Empty promises. The things that don’t live up to expectations. We’ve all experienced that disappointment and in this book Pete Wilson works through the most common varieties of empty promises. He not only draws from his own life, but also from the lives he has seen lived around him for his examples. Biblical examples abound as backdrops to show us that this is not a new thing. What is new, for me anyway, is calling the problem broken promises rather than idolatry. While the latter is at the root of the problem, the symptom most of us experience is that emptiness when we expected fullness.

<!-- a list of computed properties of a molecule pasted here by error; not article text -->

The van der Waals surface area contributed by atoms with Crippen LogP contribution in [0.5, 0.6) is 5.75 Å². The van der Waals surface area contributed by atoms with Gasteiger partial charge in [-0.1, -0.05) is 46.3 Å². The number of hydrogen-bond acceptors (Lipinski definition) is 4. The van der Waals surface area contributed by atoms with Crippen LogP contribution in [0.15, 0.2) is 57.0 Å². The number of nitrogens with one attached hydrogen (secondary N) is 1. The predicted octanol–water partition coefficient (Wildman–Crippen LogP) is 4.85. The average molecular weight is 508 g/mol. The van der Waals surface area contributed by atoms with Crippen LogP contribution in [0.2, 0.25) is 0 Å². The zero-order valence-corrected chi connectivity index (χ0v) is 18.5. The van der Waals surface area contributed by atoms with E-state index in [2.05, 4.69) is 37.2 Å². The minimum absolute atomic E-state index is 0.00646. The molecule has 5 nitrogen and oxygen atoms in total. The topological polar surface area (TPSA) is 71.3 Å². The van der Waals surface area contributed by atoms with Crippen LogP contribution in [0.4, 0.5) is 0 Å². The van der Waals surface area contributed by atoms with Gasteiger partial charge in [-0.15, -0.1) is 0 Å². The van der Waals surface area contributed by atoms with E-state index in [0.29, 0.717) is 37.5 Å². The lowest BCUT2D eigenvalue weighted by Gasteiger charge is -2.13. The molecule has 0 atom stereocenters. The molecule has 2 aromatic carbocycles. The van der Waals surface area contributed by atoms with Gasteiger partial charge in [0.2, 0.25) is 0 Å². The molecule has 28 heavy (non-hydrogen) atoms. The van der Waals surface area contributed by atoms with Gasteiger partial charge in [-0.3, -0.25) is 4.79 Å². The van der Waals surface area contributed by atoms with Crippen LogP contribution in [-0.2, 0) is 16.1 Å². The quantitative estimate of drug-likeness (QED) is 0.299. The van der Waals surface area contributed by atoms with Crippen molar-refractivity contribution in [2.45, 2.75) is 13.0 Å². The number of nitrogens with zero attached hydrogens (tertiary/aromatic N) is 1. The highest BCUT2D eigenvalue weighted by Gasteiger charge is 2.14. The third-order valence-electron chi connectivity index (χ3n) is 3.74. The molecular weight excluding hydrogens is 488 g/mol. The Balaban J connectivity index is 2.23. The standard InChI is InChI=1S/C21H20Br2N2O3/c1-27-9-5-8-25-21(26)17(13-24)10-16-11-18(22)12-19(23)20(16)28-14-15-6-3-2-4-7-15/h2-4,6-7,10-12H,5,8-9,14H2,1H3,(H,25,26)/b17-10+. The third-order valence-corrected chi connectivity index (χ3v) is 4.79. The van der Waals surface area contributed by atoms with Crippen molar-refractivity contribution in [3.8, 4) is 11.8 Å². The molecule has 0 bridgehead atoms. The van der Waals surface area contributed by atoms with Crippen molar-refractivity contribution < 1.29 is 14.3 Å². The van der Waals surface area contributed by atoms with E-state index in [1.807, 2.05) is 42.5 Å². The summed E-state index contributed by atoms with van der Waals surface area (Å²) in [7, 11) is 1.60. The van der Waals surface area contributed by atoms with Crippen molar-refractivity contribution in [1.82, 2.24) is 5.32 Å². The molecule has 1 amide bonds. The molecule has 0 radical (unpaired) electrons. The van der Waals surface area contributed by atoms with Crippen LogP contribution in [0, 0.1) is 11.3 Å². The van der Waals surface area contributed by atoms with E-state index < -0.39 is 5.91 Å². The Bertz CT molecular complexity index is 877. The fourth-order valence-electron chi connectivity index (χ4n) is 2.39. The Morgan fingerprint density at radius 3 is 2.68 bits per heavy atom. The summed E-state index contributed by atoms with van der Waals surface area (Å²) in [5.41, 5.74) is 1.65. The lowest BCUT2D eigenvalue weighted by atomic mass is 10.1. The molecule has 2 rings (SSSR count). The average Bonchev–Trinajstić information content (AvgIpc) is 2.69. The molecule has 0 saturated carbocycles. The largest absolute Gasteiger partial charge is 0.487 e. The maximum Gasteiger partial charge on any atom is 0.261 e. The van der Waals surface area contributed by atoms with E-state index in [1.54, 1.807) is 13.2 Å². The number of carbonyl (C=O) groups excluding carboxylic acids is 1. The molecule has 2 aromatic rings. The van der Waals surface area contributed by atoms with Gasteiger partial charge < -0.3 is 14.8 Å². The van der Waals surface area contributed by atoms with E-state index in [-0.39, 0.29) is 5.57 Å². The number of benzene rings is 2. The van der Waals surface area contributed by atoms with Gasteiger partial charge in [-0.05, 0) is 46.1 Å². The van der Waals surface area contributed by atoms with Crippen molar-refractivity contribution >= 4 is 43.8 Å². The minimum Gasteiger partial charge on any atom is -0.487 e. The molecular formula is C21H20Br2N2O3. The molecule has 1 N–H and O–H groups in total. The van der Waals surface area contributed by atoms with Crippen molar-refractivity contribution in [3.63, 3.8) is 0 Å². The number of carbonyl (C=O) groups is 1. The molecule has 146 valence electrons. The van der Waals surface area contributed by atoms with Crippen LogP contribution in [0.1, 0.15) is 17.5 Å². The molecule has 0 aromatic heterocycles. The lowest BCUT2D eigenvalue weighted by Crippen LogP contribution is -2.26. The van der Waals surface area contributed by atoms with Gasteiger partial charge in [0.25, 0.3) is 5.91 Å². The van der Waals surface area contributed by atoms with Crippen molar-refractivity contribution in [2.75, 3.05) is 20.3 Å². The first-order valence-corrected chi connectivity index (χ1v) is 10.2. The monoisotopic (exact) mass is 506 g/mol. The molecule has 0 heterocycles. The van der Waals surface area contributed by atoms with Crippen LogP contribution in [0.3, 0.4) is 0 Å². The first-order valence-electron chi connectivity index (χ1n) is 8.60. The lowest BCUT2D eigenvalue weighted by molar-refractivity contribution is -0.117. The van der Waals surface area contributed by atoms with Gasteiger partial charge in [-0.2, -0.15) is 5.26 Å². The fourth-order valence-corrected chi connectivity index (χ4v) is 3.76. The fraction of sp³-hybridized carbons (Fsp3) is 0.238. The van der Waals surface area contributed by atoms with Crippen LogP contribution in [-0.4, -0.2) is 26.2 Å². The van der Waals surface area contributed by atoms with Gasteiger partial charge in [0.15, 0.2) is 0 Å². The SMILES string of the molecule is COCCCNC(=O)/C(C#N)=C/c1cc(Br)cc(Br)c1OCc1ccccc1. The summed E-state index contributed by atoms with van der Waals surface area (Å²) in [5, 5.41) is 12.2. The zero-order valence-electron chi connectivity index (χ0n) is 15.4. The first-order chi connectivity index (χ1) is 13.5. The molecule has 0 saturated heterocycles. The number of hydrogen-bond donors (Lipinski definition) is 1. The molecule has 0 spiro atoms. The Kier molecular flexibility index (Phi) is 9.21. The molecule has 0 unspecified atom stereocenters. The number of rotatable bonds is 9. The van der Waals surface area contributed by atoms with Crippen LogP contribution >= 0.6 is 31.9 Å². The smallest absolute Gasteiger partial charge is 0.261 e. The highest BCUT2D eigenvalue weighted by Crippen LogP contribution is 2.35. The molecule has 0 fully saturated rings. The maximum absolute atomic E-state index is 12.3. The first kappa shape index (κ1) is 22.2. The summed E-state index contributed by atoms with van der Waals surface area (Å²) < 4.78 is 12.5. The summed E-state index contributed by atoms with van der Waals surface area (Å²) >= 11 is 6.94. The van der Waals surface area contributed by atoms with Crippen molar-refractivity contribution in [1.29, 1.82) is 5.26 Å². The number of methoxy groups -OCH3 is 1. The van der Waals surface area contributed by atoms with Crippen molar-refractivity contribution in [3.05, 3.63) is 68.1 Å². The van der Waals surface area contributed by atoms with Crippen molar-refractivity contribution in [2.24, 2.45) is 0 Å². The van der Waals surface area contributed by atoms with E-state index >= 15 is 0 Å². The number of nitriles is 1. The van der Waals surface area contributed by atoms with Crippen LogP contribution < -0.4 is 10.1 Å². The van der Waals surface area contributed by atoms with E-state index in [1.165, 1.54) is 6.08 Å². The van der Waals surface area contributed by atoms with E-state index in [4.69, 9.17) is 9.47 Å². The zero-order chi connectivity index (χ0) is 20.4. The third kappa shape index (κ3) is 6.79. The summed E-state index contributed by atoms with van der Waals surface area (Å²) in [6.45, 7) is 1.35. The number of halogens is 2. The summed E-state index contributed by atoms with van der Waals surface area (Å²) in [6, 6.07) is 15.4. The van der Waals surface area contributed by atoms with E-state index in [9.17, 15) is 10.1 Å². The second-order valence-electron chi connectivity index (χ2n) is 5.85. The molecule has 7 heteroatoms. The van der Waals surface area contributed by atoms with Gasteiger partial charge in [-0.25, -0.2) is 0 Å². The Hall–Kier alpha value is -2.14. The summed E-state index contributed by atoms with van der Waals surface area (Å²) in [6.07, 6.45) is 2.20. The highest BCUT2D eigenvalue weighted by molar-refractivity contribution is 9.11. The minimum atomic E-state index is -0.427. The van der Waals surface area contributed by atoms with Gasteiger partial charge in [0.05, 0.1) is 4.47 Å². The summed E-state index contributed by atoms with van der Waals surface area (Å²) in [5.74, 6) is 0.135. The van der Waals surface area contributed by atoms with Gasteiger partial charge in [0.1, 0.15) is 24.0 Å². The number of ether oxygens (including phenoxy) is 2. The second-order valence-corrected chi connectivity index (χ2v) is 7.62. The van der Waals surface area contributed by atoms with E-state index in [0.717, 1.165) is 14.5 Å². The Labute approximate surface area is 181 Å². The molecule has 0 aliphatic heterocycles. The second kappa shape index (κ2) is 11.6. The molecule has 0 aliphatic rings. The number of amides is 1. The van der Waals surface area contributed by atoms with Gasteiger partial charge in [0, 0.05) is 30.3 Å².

It is an easy read, but not trite. It is a familiar read, and sadly one that we just don’t seem to heed. It seems every time we try the next gimmick dangled in front of us first and have to relearn this lesson. This is true not only in our religious life, but the secular as well. Keeps the presses turning on either side of that great divide.
Happily, Wilson does add some helpful ideas at the end of his book, and if even one of the suggestions is practiced, we’d all experience more fulfilled promises instead of the empty sort.
Overall, I recommend this book for the reminder it brings and for the review of our own inventories. If you are looking for yet another quick fix, don’t bother. This isn’t it, even if one actually existed.
This book was provided for review by Thomas Nelson via the BookSneeze blog.